Editor’s Notes: The following review is part of our coverage of the 2015 Vancouver International Film Festival. For more information on the festival visit viff.org and follow VIFF on Twitter at @viffest.
Eadweard, a highly dramatized biopic of legendary American photographer Eadweard Muybridge, uses the man’s theories of motion as a cinematic means of expression, authentically rendering a sense of his craft and genius in spite of the film’s obvious anachronistic tendencies and appeal to creative license. Special effects at times produce photograph like motion, wherein tracers of objects and people are seen as they move about. This is presumably how Muybridge saw life, and it is what he brought to the art form: photographs streamed together like a flip book to trick the eye into seeing motion. What would later be termed “critical flicker fusion”, the phenomenon of seeing motion when photographs are presented at a high flicker rate, typically 24 frames per second, was first tested and tried by Muybridge, who is seen in the film using 24 cameras to crank out motion pictures.
Beginning in 1867, Muybridge is seen photographing mountains in either Alaska or Northern British Columbia. In this intriguing scene, the use of lights and colour filtration help to creatively evoke Muybridge’s sense of innovation, as he slightly opens his tent to reveal his developed photograph. What follows is a series of events which showcase Eadweard Muybridge develop his craft, from his first meeting with Thomas Edison (Tom in the film) to University solicitation to unorthodox science experiments. Beneath this documentary of Eadweard’s work is a fictional account of his relationship with wife Flora, whose lover he was to kill in a crime of passion. He would notoriously be judged innocent in the last American ruling of ‘justifiable murder’.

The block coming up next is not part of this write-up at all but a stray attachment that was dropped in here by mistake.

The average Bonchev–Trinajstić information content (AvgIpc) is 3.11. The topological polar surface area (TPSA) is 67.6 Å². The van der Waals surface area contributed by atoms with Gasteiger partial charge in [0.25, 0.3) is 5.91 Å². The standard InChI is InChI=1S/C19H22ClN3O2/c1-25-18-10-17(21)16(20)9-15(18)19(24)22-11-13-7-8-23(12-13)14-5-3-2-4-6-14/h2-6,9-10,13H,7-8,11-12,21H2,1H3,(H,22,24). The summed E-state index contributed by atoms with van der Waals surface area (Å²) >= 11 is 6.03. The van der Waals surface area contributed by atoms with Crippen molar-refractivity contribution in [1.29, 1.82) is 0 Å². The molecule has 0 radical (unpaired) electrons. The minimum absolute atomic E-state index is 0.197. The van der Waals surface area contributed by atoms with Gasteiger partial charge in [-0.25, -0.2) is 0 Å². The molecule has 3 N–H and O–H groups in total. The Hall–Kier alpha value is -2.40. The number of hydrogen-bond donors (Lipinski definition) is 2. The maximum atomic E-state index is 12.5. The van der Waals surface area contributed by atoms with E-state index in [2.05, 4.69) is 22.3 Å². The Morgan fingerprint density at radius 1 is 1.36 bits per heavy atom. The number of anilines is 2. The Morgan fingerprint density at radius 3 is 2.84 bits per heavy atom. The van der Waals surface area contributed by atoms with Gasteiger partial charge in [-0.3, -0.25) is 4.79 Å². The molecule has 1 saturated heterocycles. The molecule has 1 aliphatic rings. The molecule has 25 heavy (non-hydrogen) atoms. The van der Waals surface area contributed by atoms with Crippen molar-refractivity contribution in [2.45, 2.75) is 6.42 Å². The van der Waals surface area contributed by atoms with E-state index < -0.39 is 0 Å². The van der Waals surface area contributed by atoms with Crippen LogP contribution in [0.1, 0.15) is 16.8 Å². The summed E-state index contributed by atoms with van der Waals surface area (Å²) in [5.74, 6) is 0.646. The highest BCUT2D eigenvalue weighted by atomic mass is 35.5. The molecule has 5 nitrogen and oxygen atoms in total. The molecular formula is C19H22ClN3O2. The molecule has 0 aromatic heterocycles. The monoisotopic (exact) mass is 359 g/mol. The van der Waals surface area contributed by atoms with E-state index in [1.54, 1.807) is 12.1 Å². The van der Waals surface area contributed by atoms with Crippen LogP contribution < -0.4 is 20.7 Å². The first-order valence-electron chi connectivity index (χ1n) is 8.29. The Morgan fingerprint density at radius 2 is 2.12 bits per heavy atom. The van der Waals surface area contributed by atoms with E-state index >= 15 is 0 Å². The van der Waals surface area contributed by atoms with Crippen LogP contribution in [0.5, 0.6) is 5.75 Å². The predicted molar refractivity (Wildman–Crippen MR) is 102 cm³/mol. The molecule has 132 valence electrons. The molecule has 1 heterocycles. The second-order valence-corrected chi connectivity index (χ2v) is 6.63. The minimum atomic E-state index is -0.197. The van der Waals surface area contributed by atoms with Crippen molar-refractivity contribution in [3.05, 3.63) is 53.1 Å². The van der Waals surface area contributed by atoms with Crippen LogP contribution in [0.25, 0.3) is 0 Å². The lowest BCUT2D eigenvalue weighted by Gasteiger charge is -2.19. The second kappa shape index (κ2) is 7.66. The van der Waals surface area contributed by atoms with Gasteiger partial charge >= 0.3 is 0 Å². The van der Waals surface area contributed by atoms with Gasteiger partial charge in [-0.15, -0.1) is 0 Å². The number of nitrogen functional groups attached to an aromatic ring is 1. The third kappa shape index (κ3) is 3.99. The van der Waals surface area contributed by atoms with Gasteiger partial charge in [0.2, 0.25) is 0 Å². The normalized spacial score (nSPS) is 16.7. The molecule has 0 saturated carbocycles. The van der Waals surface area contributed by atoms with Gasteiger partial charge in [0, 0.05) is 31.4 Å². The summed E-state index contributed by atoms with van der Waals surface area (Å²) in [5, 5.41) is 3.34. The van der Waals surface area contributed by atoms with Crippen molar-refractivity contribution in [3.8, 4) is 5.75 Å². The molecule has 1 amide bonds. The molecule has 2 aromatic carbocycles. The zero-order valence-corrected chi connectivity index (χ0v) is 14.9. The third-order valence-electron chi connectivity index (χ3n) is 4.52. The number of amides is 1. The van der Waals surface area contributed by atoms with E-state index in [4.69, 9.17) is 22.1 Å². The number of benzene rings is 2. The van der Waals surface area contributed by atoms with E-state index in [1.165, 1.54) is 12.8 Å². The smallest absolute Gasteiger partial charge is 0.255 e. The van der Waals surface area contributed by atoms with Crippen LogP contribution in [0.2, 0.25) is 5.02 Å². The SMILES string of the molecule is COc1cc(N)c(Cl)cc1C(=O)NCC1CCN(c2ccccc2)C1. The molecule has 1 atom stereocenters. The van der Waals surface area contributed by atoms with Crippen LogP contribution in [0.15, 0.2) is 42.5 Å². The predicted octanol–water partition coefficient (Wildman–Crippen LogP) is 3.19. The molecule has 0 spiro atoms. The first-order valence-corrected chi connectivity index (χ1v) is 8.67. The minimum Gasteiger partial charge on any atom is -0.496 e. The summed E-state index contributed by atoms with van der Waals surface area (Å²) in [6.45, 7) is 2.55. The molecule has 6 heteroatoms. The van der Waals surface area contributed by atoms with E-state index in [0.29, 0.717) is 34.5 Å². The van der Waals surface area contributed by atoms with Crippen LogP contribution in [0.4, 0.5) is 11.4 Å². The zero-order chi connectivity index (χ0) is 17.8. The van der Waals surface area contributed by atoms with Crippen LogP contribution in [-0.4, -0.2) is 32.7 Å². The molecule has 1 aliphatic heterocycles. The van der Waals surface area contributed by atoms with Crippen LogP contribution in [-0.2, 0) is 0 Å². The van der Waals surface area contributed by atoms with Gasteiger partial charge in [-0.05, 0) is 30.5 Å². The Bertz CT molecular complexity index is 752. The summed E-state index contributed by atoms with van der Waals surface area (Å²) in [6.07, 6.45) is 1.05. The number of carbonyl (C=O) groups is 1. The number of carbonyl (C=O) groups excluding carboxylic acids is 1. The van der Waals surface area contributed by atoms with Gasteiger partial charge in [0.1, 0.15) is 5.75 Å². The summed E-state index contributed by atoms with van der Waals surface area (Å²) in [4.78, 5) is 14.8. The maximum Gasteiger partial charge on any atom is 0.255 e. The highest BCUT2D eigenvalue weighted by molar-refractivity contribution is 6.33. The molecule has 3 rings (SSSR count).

What’s especially appealing is Eadweard’s mise-en-scene. From costumes to props, Rideout has ensured a fascinating and seemingly accurate depiction of a historic time. The use of overexposure, or perhaps post-produced brightness, well complements the many uses of white garments and objects. A slight aura is found around people and objects, as if illuminating them in the manner of photography. It is truly quite an enjoyable vision.
Remarkable as Eadweard Muybridge is Michael Eklund, whose charisma carries the film to superior heights. If not for his authentic performance and believability, the film may not have worked. Eadweard, quite frankly, is full of anachronistic dialogue, not because of the ideas beings stated which are certainly informed, but because of the language and cultural subtext of all relations. The film’s appeal to creative license makes it seem far too contemporary at times, with characters saying things like “holy shit” and using many modern colloquialisms. The film is also marred by an over-dramatization of Eadweard’s romantic relationship and committal of murder, which works on a fictional level but underserves the film’s biopic responsibilities. The film thus straddles between drama and document, and thus never realizes either mode to its fullest extent.
Remarkable as Eadweard Muybridge is Michael Eklund, whose charisma carries the film to superior heights. If not for his authentic performance and believability, the film may not have worked.